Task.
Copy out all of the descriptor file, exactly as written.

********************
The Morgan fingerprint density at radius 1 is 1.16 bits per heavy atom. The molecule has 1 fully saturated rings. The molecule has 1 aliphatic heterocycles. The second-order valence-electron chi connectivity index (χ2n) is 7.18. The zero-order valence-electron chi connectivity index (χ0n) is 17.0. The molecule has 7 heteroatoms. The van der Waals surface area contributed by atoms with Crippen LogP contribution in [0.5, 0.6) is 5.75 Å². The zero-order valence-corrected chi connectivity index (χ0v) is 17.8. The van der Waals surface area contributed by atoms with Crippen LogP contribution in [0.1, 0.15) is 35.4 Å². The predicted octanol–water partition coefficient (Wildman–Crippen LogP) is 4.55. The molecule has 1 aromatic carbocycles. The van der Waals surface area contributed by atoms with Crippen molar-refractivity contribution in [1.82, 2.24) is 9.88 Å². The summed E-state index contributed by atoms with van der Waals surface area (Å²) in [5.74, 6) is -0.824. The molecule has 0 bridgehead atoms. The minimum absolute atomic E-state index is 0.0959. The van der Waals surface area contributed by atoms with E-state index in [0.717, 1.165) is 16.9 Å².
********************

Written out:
The Morgan fingerprint density at radius 1 is 1.16 bits per heavy atom. The molecule has 1 fully saturated rings. The molecule has 1 aliphatic heterocycles. The second-order valence-electron chi connectivity index (χ2n) is 7.18. The zero-order valence-electron chi connectivity index (χ0n) is 17.0. The molecule has 7 heteroatoms. The van der Waals surface area contributed by atoms with Crippen LogP contribution in [0.5, 0.6) is 5.75 Å². The zero-order valence-corrected chi connectivity index (χ0v) is 17.8. The van der Waals surface area contributed by atoms with Crippen LogP contribution in [0.1, 0.15) is 35.4 Å². The predicted octanol–water partition coefficient (Wildman–Crippen LogP) is 4.55. The molecule has 1 aromatic carbocycles. The van der Waals surface area contributed by atoms with Crippen molar-refractivity contribution in [1.82, 2.24) is 9.88 Å². The summed E-state index contributed by atoms with van der Waals surface area (Å²) in [5.74, 6) is -0.824. The molecule has 0 bridgehead atoms. The minimum absolute atomic E-state index is 0.0959. The van der Waals surface area contributed by atoms with E-state index in [0.717, 1.165) is 16.9 Å².